Germany's 2014 Sochi Olympic Team made a powerful political statement as they stepped out in their new uniforms ahead of the Winter Games next February -- but did they even intend to?
The athletes premiered their chosen uniforms in an Oct. 1 runway show in a design that German Olympic skier Daniel Bohnacker labeled "trendy," Spiegel Online is reporting. The colorful outfits sparked immediate speculation on social media over whether the Olympic team was engaging in a silent form of protest over Russia's anti-gay "propaganda" law, which has enabled a culture of fear and violence directed at the country's lesbian, gay, bisexual and transgender (LGBT) community.
The German Olympic Sports Confederation (DOSB), however, is disputing claims that the uniforms hold any political weight or pro-gay message, with spokesperson Christian Klaue reportedly stating that "the uniforms are not a protest." General Director of the DOCB Michael Vesper felt similarly, insisting that "this is just a fashionable jacket."
The irony of using rainbow colors in conjunction with 2014 Winter Games also appears to be lost on the head of the Sochi Olympics, Russian Dmitry Chernyshenko -- who is a big fan of the Olympic-sponsored rainbow mittens, America Blog points out.
With protests at Russia's 2014 Olympic Games declared illegal and met with threats of legal consequences, many have called for alternative forms of protest at the 2014 Sochi Olympic Games in an effort to counter and bring awareness to the country's institutionalized homophobia. These have ranged in extremity and impact from same-sex hand holding, to wearing rainbow nails, to boycotting the Olympics entirely.
What do you think about these uniforms -- subversive political messaging, or just a bold and bright fashion statement?
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"The human rights stuff that's going on, there's a potential for it to be an incredibly negatively-overshadowed Olympics," the two-time gold medal winning snowboarder told the Associated Press. Of his gay friends in snowboarding, he noted, "They're wonderful human beings, and I think for them to be discriminated against is a crime." <a href="http://www.huffingtonpost.com/2013/09/12/seth-wescott-russia-gay-law-_n_3913225.html" target="_blank">Read the full story here</a>.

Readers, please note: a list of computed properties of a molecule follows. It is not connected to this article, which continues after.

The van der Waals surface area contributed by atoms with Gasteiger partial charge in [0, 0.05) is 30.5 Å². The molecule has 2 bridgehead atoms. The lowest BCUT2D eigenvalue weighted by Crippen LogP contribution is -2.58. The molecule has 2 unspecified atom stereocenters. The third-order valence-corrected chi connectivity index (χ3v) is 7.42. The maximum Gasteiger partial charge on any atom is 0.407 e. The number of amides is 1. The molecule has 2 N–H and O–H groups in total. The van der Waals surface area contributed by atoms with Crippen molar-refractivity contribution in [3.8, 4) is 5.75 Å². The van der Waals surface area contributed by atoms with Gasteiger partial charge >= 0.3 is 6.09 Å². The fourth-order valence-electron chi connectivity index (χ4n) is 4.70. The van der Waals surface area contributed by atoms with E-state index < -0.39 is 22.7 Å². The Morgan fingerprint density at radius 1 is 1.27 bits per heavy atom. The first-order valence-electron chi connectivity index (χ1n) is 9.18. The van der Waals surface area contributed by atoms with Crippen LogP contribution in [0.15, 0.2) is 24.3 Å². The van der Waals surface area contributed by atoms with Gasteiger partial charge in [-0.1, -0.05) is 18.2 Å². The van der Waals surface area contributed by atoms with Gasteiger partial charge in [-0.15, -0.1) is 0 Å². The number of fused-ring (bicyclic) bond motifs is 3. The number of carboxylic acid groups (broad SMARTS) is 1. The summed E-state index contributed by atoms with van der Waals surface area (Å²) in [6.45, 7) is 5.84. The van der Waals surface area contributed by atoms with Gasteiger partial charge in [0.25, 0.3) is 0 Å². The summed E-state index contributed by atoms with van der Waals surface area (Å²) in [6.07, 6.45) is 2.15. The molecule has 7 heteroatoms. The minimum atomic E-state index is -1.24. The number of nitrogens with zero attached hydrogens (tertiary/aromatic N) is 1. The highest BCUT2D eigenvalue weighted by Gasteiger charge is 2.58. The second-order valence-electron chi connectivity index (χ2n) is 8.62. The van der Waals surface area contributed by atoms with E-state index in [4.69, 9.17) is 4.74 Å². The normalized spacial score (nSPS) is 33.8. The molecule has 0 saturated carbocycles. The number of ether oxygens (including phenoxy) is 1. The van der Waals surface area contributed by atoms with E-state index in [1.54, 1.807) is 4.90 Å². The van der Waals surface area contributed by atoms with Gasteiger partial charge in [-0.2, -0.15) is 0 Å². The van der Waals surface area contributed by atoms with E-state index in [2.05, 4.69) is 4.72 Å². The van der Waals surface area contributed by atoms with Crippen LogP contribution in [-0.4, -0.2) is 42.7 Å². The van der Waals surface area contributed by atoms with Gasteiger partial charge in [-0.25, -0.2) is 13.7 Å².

The Material Girl sparked controversy when she spoke out in defense of Russia's LGBT community during a St. Petersburg stop on her MDNA World Tour last year. Performing in black lingerie with the words "No Fear" scrawled on her bare back, Madonna urged the audience -- most wearing pink wrist bands distributed at the door -- to "show your love and appreciation to the gay community." "We want to fight for the right to be free," she said at the time, Reuters reported. <a href="http://www.huffingtonpost.com/2012/08/09/madonna-st-petersburg-russia-gay-rights_n_1762135.html" target="_blank">Click here for the full story</a>.
The U.S. figure skater (pictured on left, with husband Victor Voronov) has spoken out against a planned boycott of the 2014 Winter Olympics in Sochi, warning that those hurt most would be the athletes who have "dedicated their lives to possibly having their lone life-changing moment." "The Olympics are not a political statement, they are a place to let the world shine in peace and let them marvel at their youthful talents," he wrote. "I respect the LGBT community full heartedly, but I implore the world not to boycott the Olympic Games because of Russia’s stance on LGBT rights or lack thereof." <a href="http://www.huffingtonpost.com/2013/07/26/johnny-weir-russia-olympics-boycott-_n_3659423.html" target="_blank">Click here for the full story</a>.
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The Olympic diving champion rejected the possibility of a boycott against the 2014 Winter Olympics in Russia in a Policymic editorial. "Boycotting sends the wrong message and will only harm the hard-working athletes set to compete in the 2014 Olympics, not the Russian government itself," he wrote. "I know from personal experience. My first Olympics I won Silver at age 16, and then in 1980, at the height of my diving career, President Jimmy Carter opted to boycott the 1980 Olympics in Moscow as a method of protesting the Soviet invasion in Afghanistan. The toll on fellow athletes and me was devastating." <a href="http://www.policymic.com/articles/58481/i-m-an-openly-gay-gold-medalist-and-i-reject-the-sochi-olympics-boycott" target="_blank">Click here for the full story</a>.